The movie's obvious strengths are the lead pair, the lack of distracting songs and the first half. Sanjay Dutt, who has a 'dynamic' appearence in the film is also a pleasure to watch. However, the weaknesses are in plenty as well. The movie is clearly divided into two halves, the first where the director etches out the characters'. The days in the lives of the couple are wonderfully potrayed and are very enjoyable. The simple family conversations, the little idiosyncracies of the aged etc. are a delight to watch. The second half is, however, a bit of a let down. The film switches track from 'lifestyles of the elderly middleclass' to 'fight the system for revenge' all too suddenly and hence lacks continuity. Not much is shown in terms of the battle against the corrupt officers and politicians. In that regard, 'Dhoop' was a much superior film. Also the 'parents dealing with the death of their only son' angle could have been explored further (perhaps the director could have taken a leaf out of 'Saraansh'). Hence the hitherto smooth flow is suddenly hampered by a haphazard twin track. Another annoying element in this film is the blatant product placement. Nerolac, Western Union Money Transfer and a motor oil co. I can't seem to remember now all get screen time buttressed with taglines and ad jingles. The ending again is an oft repeated formulaic one. Nothing new there. Manjarekar's direction is good but this film will not rank in the league of his 'Vaastav' or 'Astitva'.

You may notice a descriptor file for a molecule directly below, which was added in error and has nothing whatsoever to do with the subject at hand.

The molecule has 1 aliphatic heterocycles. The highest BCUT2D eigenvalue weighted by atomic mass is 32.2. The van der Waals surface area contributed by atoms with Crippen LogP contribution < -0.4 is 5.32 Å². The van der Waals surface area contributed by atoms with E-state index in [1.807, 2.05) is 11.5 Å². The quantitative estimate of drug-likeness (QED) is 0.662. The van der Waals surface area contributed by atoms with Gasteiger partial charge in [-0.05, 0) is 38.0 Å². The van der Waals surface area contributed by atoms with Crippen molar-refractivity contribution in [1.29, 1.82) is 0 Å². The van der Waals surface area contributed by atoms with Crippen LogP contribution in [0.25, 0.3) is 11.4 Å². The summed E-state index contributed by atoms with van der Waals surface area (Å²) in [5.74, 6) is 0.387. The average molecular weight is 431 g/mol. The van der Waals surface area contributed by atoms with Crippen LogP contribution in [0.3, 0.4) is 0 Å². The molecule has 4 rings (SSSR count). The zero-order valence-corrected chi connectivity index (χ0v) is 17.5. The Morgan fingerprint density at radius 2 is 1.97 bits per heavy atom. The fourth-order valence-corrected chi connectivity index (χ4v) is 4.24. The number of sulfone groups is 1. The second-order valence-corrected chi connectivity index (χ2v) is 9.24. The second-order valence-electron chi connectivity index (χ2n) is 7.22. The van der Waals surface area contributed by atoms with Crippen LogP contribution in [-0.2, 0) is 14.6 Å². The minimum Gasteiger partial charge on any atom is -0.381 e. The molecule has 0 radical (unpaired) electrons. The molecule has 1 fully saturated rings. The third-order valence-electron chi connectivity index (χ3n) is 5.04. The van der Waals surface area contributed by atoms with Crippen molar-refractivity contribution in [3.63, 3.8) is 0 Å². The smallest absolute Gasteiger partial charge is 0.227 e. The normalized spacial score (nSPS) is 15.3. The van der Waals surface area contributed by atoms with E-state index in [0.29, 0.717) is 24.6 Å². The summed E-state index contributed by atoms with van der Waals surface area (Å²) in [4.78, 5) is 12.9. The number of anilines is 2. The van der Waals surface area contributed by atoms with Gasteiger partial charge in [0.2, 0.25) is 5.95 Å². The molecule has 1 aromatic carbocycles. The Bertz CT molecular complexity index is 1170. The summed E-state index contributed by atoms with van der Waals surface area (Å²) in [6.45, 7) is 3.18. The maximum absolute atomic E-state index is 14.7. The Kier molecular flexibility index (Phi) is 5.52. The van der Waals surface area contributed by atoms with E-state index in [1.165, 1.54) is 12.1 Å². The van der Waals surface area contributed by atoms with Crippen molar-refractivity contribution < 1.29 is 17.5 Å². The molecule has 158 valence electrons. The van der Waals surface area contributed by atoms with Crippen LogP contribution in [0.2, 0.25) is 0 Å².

But it is an honest attempt at a genre that hasn't been a favourite with the audiences. Give it a go.



Thursday, September 01, 2005

The Music of Bollywood

I was in Singapore's largest HMV store the other day, and since I had more than my usual time to spare, I ventured up to the third level which houses the Classical/Jazz/World music collections. My intent was to look for the Kronos Quartet's new album titled 'You've Stolen My Heart- Songs from RD Burman's Bollywood', which they have recorded with Asha Bhosle. Long time collaborator and tabla maestro, Zakir Hussain also makes an appearance on this CD. I was rather keen to give the string quartet's rendition of RD's tunes a listen. However, the CD was unavailable and and I was left with no other choice but to browse through their collection on world music (which is rather good actually). I came across an interesting 3 CD set called the 'Music of Bollywood' - a collection meant, no doubt, to showcase the quintessential film-pop music from Bollywood's movie assembly line. The track listing is available here.